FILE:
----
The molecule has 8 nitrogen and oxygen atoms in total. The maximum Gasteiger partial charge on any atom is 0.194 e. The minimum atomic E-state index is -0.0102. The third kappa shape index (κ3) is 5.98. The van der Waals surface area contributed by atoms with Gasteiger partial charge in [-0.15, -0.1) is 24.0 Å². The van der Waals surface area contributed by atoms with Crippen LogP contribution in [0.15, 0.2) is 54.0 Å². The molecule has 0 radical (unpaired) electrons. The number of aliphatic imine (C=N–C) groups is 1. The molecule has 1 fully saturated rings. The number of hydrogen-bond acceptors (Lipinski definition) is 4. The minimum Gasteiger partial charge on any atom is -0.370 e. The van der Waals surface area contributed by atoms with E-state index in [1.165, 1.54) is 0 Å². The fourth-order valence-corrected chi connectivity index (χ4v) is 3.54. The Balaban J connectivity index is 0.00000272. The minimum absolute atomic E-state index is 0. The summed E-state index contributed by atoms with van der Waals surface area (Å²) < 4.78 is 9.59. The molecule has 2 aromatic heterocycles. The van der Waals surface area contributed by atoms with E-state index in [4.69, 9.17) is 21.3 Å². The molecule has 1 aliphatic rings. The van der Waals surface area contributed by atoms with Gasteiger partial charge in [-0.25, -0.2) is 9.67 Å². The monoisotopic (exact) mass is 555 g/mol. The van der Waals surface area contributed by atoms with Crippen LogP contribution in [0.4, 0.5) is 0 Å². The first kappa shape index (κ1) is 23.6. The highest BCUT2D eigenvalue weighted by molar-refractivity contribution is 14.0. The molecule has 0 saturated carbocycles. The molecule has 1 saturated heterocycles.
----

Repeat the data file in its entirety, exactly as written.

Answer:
The molecule has 8 nitrogen and oxygen atoms in total. The maximum Gasteiger partial charge on any atom is 0.194 e. The minimum atomic E-state index is -0.0102. The third kappa shape index (κ3) is 5.98. The van der Waals surface area contributed by atoms with Gasteiger partial charge in [-0.15, -0.1) is 24.0 Å². The van der Waals surface area contributed by atoms with Crippen LogP contribution in [0.15, 0.2) is 54.0 Å². The molecule has 0 radical (unpaired) electrons. The number of aliphatic imine (C=N–C) groups is 1. The molecule has 1 fully saturated rings. The number of hydrogen-bond acceptors (Lipinski definition) is 4. The minimum Gasteiger partial charge on any atom is -0.370 e. The van der Waals surface area contributed by atoms with E-state index in [1.165, 1.54) is 0 Å². The fourth-order valence-corrected chi connectivity index (χ4v) is 3.54. The Balaban J connectivity index is 0.00000272. The minimum absolute atomic E-state index is 0. The summed E-state index contributed by atoms with van der Waals surface area (Å²) < 4.78 is 9.59. The molecule has 2 aromatic heterocycles. The van der Waals surface area contributed by atoms with E-state index in [4.69, 9.17) is 21.3 Å². The molecule has 1 aliphatic rings. The van der Waals surface area contributed by atoms with Gasteiger partial charge in [-0.25, -0.2) is 9.67 Å². The monoisotopic (exact) mass is 555 g/mol. The van der Waals surface area contributed by atoms with Crippen LogP contribution in [0.4, 0.5) is 0 Å². The first kappa shape index (κ1) is 23.6. The highest BCUT2D eigenvalue weighted by molar-refractivity contribution is 14.0. The molecule has 0 saturated carbocycles. The molecule has 1 saturated heterocycles.